In today’s Finshots, we offer a simplified explainer on why the EU wants to impose the world’s first-ever transnational carbon tax and why India isn’t happy about it

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The Story

Imagine you’re a manufacturer of steel — a darn useful commodity that’s used in industries across the world, right from cars to pharmaceutical appliances to building bridges. But steel manufacturing is an energy-intensive process. It emits a lot of carbon dioxide (Co2) and is responsible for 8% of global greenhouse gas emissions. It’s not a good thing for the environment.

And countries are aware of this. So they might decide to impose a special tax on everyone who manufactures this ‘dirty’ steel. It’s called the carbon tax. And the goal is simple — if you penalize ‘dirty’ production practices, manufacturers will innovate and find greener ways to produce steel. This in turn should reduce emissions. It’s all part of the quest to limit the rise in global temperature.

But not all countries in the world are on the same page. According to the World Bank, there are 47 national jurisdictions (think of it as countries?) that have imposed some form of carbon pricing. The others are still sitting on the fence.

Now, this creates a dilemma…it could result in something called carbon leakage.

You see, when a country imposes a carbon tax on domestic industries such as steel, it stunts its own industrial growth. Simply because the steel manufacturer’s costs rise (due to the carbon tax) while the margins take a turn for the worse. It can’t pass on the costs to its customer, say a car maker, simply because the car maker isn’t actively trying to source ‘green steel’. They’re trying to survive in a very competitive environment and they know that customers won’t shell out more for a car made of green steel. So, the carmaker simply sources ‘cheaper’ steel from a country where there’s no additional cost (without a carbon tax for instance).

The steel manufacturer loses its competitive edge. It’s outpriced by its peers in the global market. And before you know it, it might even have to wind up operations. And that’s not good for the country especially since it’s happened in the noble pursuit of combating climate change.

Or there’s another more extreme version of this.

Let’s imagine you are a steel manufacturer once again. If you believe that the carbon tax could hurt you, you might think that you’re better off setting up a steel manufacturing unit in another country. One that doesn’t impose such taxes. And then you can export the goods back to your home base. It’s a simple workaround. But it could save your business.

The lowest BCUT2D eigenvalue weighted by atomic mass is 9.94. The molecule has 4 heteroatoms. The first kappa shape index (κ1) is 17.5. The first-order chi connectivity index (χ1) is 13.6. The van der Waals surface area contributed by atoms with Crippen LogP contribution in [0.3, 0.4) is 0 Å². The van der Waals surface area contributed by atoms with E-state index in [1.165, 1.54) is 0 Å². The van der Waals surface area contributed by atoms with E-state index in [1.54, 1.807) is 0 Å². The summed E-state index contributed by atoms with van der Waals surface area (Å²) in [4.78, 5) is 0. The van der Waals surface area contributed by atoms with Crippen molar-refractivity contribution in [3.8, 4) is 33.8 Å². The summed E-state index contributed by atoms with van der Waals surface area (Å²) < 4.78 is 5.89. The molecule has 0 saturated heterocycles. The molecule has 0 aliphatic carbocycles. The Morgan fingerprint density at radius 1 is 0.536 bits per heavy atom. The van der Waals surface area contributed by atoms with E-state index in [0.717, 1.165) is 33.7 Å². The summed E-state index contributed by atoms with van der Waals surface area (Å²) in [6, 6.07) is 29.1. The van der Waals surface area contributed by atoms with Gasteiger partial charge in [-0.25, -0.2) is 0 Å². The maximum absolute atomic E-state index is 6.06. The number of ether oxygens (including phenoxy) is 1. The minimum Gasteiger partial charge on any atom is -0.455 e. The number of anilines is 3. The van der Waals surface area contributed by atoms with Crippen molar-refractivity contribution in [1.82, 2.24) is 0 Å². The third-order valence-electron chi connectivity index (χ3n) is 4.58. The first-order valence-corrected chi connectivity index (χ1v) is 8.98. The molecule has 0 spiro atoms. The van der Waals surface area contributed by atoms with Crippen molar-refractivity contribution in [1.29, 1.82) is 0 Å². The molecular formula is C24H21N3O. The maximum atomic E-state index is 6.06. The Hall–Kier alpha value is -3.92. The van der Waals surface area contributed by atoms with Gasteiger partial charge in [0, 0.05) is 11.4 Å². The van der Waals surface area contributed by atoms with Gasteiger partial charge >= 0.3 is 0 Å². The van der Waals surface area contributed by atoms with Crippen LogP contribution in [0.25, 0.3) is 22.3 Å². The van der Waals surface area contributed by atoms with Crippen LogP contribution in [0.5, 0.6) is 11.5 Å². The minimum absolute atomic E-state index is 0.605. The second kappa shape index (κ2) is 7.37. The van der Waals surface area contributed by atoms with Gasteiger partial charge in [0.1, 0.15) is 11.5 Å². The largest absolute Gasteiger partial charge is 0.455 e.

On the other hand, it doesn’t really reduce carbon emissions in any way. It’s merely transferred to a different location. Not only has the country lost its steel manufacturer, but it hasn’t helped climate change in any way too. It’s pretty disappointing!

Anyway, with that long introduction (or explanation!) about carbon tax and leakage out of the way, let’s turn to what’s happening in the European Union (EU). You see, the folks there have been paying close attention to this matter. And despite some evidence, including some evidence from the World Bank, showing that carbon leakage isn’t really prevalent, the EU is still worried that their carbon tax could hurt their domestic industry.

So, they now want to link trade policy with climate policy. And introduce what is probably the world’s first ‘transational carbon tax’. Or what’s formally known as the “carbon border adjustment mechanism” or CBAM.

The concept is simple. If a company in the EU is importing stuff that’s part of 5 industries — cement, iron and steel, aluminium, fertiliser and electricity — it’ll have to buy a carbon certificate first. This in turn will cost them money. How much money? Well, pretty much the same thing that they would have had to pay as carbon tax if they were producing the steel within the EU itself. It’s an equalization levy or an import duty to level the playing field.

And this could eliminate the price discount on steel between the EU and other countries. If the EU importer can prove that the original manufacturer has already paid some sort of carbon tax, then it can claim a refund.

This way, the EU’s domestic industry is protected. And EU companies won’t even think about setting up manufacturing units outside the country just to save on carbon taxes.

Anyway, all this is still in its early stages. They’re planning a test run from 2023 to 2025. And they’ll capture all the carbon-related data during this period. Once the calendar turns to 2026, the real tax will kick in.

But India is quite unhappy with this carbon tax matter. In fact, we even raised it at the recently concluded UN Climate Change Conference or COP27.

India exports over €5 billion worth of CBAM-related products to the EU. If EU importers have to pay taxes on these products now, it makes Indian goods more expensive. And they may choose not to deal with India anymore. Naturally, that would hurt India’s exports.

The question India has is — all these years, developed countries have not taken enough responsibility for their role in climate change; they’ve not contributed enough to climate change funds to help vulnerable countries; now, a carbon border tax is simply a protectionist move — saving one’s domestic industry — by hurting developing economies even more.

Anyway, there are still a lot of discussions pending on how best to implement this idea. So it isn’t happening overnight. But nonetheless, we would do well to protect the country against this exigency. After all, even the UK and the US are mulling over the idea. And these are big trading partners.

So yeah, hopefully, we figure out something quite soon.

Until then…

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